Growing a mdadm RAID by replacing disks

Introduction

As it can be read in my related earlier post: Replacing a failed disk in a mdadm RAID I have a 4 disk RAID 5 setup which I initially populated with 1TB disk WD GREEN (cheap, but not really suited for NAS operation). After a few years I started fill up the file system, so I wanted to grow my RAID by upgrading the disks to WD RED 3TB disks. The WD RED disk are especially tailored to the NAS workload. The workflow of growing the mdadm RAID is done through the following steps:

  • Fail, remove and replace each of 1TB disk with a 3TB disk. After each disk I have to wait for the RAID to resync to the new disk.
  • I then have to grow the RAID to use all the space on each of the 3TB disks.
  • Finally, I have to grow the filesystem to use the available space on the RAID device.

The following is similar to my previous article Replacing a failed disk in a mdadm RAID, but I have included it hear for completness.

Removing the old drive

The enclosure I have does not support hot-swap and the disk have no separate lights for each disk, so I need a way to find out which of the disks to replace. Finding the serial number of the disk is fairly easy:

# hdparm -i /dev/sde | grep SerialNo
 Model=WDC WD10EARS-003BB1, FwRev=80.00A80, SerialNo=WD-WCAV5K430328

and luckily the Western Digital disks I have came with a small sticker which shows the serial on the disk. So now I know the serial number of the disk I want to replace, so before shutting down and replacing the disk I marked as failed in madam and removed from the raid:

mdadm --manage /dev/md0 --fail /dev/sde1
mdadm --manage /dev/md0 --remove /dev/sde1

Continue reading Growing a mdadm RAID by replacing disks

Rotating website backup using rsync over ssh

Introduction

Recently the hosting company for website started supporting SSH access. This meant I could ditch the unsecure FTP transfers and do everything though SFTP and rsync over ssh. Beside making editing of files much easier this also allowed me to implement a rolling/rotating backup of the website. While it can be argued that such backup would never be needed as the hosting company surely has a safe storage solution I have personally experienced the loss of data from a server breakdown at the hosting company.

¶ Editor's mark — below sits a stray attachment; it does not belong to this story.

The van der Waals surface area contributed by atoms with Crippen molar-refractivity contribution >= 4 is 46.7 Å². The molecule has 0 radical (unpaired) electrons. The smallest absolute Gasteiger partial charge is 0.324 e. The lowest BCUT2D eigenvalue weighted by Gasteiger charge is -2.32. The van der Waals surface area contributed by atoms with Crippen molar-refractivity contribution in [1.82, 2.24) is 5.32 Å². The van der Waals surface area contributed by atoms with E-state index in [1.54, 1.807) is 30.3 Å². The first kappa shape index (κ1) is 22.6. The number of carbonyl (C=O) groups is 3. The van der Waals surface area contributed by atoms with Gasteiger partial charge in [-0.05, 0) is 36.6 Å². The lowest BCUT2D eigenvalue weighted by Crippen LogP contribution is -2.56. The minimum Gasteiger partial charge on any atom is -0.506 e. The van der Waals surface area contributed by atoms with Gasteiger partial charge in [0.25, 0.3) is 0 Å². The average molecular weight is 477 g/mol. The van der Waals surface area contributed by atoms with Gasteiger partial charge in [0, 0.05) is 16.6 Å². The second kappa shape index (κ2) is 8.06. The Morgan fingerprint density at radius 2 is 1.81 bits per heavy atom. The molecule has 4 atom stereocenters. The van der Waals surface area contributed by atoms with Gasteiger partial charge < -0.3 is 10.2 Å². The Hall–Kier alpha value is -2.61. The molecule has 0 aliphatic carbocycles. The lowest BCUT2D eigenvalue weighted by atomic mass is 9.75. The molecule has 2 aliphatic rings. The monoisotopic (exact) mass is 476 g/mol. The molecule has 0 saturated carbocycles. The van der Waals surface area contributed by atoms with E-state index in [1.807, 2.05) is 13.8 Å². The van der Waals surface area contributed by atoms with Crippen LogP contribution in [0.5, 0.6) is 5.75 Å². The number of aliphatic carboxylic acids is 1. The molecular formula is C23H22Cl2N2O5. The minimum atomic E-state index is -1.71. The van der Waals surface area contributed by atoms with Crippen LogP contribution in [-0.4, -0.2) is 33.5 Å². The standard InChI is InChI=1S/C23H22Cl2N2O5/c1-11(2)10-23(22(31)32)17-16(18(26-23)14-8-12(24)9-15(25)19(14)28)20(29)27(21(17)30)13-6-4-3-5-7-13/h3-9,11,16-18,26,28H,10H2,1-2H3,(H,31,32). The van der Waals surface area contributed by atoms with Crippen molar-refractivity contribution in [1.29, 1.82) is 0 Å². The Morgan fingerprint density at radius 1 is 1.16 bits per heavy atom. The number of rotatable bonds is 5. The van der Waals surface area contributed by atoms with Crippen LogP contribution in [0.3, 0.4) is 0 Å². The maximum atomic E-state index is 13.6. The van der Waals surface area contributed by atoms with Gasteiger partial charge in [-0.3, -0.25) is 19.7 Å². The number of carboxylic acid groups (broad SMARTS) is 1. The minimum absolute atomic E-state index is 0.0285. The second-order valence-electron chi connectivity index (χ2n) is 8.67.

The python script

Below I have written a python script to automate the backup and keep the last 12 weeks of changes in separate folders with hard links in between. This means for website like mine (with low amount of changes) that the backup does not take up much more than the size of the websize + size of changes (which are small). The script defaults to 12 copies backups and I run the script through cron every week on my home Linux server. The script can also be run on the command line if needed with the syntax:

rsync-backup-websites.py user@host:/www/ /home/tjansson/backup/websites/host/

A cron line to run the script monthly on the first day of the month at 4:05 in the morning.

5 4 1 * * /home/tjansson/bin/rsync-backup-websites.py user@host:/www/ /home/tjansson/backup/websites/host/

On a final note it is assumed for this script to work through cron, that the ssh access is setup using keys and perhaps ssh-agent for passwordless access to the server.

#!/usr/bin/env python
import os
import argparse
import shutil
 
if __name__ == '__main__':
    parser = argparse.ArgumentParser(description='This script does rotating backup using rsync  ')
    parser.add_argument('source',         type=str,             help='The source. Example: user@host:/www/')
    parser.add_argument('backup_path',    type=str,             help='The backup path template. Example: /home/tjansson/backup/websites/host/')
    parser.add_argument('-c', '--copies', type=str, default=12, help='The maximum number of copies to save in the rotation. Default=12')
    parser.add_argument('-d', '--debug',  dest='debug', action='store_true', help='Turn on verbose debugging')
    args = parser.parse_args()
 
# Folder template
folder = '{}backup{}'.format(args.backup_path, '{}')
 
# Delete the oldest folder
folder_old = folder.format(args.copies)
if os.path.isdir(folder_old):
    if args.debug:
        print 'Removing the oldest folder: {}'.format(folder_old)
    shutil.rmtree(folder_old)
 
# Rotating backups
if args.debug:
    print 'Rotating backups'
for i in range(args.copies-1,-1,-1):
    folder_0 = folder.format(i)
    folder_1 = folder.format(i+1)
    if os.path.isdir(folder_0):
        if args.debug:
            print 'mv {} {}'.format(folder_0, folder_1)
        os.system('mv {} {}'.format(folder_0, folder_1))
 
#Execute the RSYNC
target = folder.format(0)
link   = folder.format(1)
if not os.path.isdir(target):
    os.mkdir(target)
if not os.path.isdir(link):
    cmd = 'rsync -ah --delete -e ssh {source} {target}'.format(link=link, source=args.source, target=target)
else:
    cmd = 'rsync -ah --delete -e ssh --link-dest="{link}" {source} {target}'.format(link=link, source=args.source, target=target)
 
if args.debug:
    print 'Rsyncing the latests changes'
    print cmd
os.system(cmd)
os.system('touch {}'.format(target))

Further reading and inspiration to this post

www.mikerubel.org/computers/rsync_snapshots/
en.wikipedia.org/wiki/Backup_rotation_scheme
firstsiteguide.com